Dr Aspa Baroutsis1
1Griffith University, Brisbane, Australia
Locations of high poverty are often publicly constituted as being solely educationally deficit, with location-based successes being identified as exceptional variances. This is particularly the case in the public domain through online visual and textual representations that contribute to institutionalised understandings of poverty. Using the National Assessment Program: Literacy and Numeracy (NAPLAN) test as a starting point for the public representations of educational attainment, this paper draws on spatial metaphors to analyse these textual and visual portrayals of one Queensland location of high poverty. Drawing on metaphors of area, movement, hierarchy, and structural space (Paechter, 2004), examples will be presented from various sources including the MySchool website, online newspapers, city council data, and Google maps. These data will problematise the homogeneous representations of educational attainment in locations of poverty through metaphors of 1) area space that focus on drawing boundaries, inclusions and exclusions; 2) movement space that refer to a progression or change within educational attainment; 3) hierarchical space that focus on comparisons of educational attainment; and 4) structural space that incorporate the personal, social, economic or political elements. Such metaphors potentially normalise location-based poor attainment and potentially amplify inequality.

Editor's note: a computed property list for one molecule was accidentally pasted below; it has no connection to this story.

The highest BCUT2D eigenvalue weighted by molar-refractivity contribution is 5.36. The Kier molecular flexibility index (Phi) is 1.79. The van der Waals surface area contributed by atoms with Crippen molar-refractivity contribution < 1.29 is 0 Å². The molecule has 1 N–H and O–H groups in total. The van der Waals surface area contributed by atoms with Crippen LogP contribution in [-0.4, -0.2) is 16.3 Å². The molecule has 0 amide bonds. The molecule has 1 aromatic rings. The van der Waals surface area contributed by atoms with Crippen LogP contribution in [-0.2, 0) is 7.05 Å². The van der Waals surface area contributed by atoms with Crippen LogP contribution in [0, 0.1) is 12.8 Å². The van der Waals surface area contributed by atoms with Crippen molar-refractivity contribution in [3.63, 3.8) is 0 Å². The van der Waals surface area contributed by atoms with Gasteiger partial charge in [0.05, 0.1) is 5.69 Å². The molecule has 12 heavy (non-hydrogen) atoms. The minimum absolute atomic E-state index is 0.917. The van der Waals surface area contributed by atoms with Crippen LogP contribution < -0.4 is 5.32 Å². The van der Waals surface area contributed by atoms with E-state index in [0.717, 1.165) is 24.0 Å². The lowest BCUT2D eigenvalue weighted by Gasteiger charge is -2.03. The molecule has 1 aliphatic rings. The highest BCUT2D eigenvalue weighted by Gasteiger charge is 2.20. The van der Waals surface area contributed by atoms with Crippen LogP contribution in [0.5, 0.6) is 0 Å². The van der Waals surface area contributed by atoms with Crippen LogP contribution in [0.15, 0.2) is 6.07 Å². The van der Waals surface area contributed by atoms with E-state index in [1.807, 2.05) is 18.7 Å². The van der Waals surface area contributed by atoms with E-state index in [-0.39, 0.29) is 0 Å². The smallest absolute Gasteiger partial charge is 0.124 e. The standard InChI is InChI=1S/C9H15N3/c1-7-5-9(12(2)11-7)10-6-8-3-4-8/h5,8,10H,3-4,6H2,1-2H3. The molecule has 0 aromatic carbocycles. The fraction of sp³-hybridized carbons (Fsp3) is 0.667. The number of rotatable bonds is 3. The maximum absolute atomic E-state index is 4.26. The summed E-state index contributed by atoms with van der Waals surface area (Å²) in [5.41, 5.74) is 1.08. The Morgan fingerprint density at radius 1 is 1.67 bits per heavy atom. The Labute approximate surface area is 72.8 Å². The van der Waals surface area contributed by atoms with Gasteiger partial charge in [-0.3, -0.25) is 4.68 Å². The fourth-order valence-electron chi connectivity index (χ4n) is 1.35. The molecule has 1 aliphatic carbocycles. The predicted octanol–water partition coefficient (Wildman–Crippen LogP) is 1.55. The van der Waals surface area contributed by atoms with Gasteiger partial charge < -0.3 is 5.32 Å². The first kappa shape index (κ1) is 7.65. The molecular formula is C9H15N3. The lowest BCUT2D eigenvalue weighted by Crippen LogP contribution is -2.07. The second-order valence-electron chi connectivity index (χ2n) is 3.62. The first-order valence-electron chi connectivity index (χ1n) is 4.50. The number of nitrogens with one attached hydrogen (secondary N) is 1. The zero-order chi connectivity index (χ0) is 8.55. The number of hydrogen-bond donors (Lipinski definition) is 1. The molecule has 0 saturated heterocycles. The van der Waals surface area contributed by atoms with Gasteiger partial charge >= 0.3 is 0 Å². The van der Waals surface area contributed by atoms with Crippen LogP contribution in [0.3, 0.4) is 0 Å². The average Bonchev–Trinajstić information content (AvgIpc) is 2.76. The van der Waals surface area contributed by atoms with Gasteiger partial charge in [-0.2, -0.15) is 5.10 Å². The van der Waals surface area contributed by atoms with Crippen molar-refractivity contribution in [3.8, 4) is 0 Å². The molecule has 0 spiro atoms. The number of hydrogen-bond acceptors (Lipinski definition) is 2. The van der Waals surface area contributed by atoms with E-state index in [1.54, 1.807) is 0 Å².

Aspa Baroutsis is a Postdoctoral Research Fellow at the Griffith Institute for Educational Research, Griffith University, Australia. Her research interests include social justice and education; the mediatisation of education; teachers’ work and identity; learning spaces; and children’s voice and agency. She can be contacted at firstname.lastname@example.org or Twitter @aspa25.